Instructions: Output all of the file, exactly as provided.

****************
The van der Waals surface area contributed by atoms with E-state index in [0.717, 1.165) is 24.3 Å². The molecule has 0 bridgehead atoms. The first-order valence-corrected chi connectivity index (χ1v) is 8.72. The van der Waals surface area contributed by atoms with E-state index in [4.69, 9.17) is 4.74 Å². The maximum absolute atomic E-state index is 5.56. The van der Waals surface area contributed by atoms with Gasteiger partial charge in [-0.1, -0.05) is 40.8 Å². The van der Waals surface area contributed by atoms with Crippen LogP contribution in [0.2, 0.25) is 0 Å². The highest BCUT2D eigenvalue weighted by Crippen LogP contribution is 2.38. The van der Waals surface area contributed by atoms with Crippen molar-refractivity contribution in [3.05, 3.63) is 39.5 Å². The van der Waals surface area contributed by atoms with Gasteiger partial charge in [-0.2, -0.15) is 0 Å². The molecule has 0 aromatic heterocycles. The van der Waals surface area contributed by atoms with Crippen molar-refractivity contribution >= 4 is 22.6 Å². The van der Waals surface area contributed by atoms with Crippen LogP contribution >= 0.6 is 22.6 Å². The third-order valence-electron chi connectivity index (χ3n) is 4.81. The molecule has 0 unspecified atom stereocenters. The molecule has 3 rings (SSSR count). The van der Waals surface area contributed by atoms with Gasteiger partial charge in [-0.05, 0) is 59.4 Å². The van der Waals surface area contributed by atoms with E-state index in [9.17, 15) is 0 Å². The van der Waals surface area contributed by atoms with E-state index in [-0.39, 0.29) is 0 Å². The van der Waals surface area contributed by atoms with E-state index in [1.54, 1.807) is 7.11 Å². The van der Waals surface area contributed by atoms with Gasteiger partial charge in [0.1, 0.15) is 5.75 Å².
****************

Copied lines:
The van der Waals surface area contributed by atoms with E-state index in [0.717, 1.165) is 24.3 Å². The molecule has 0 bridgehead atoms. The first-order valence-corrected chi connectivity index (χ1v) is 8.72. The van der Waals surface area contributed by atoms with E-state index in [4.69, 9.17) is 4.74 Å². The maximum absolute atomic E-state index is 5.56. The van der Waals surface area contributed by atoms with Gasteiger partial charge in [-0.1, -0.05) is 40.8 Å². The van der Waals surface area contributed by atoms with Crippen LogP contribution in [0.2, 0.25) is 0 Å². The highest BCUT2D eigenvalue weighted by Crippen LogP contribution is 2.38. The van der Waals surface area contributed by atoms with Crippen molar-refractivity contribution in [3.05, 3.63) is 39.5 Å². The van der Waals surface area contributed by atoms with Gasteiger partial charge in [-0.2, -0.15) is 0 Å². The molecule has 0 aromatic heterocycles. The van der Waals surface area contributed by atoms with Crippen molar-refractivity contribution >= 4 is 22.6 Å². The van der Waals surface area contributed by atoms with Crippen LogP contribution >= 0.6 is 22.6 Å². The third-order valence-electron chi connectivity index (χ3n) is 4.81. The molecule has 0 unspecified atom stereocenters. The molecule has 3 rings (SSSR count). The van der Waals surface area contributed by atoms with Gasteiger partial charge in [-0.05, 0) is 59.4 Å². The van der Waals surface area contributed by atoms with E-state index in [9.17, 15) is 0 Å². The van der Waals surface area contributed by atoms with E-state index in [-0.39, 0.29) is 0 Å². The van der Waals surface area contributed by atoms with E-state index in [1.54, 1.807) is 7.11 Å². The van der Waals surface area contributed by atoms with Gasteiger partial charge in [0.1, 0.15) is 5.75 Å².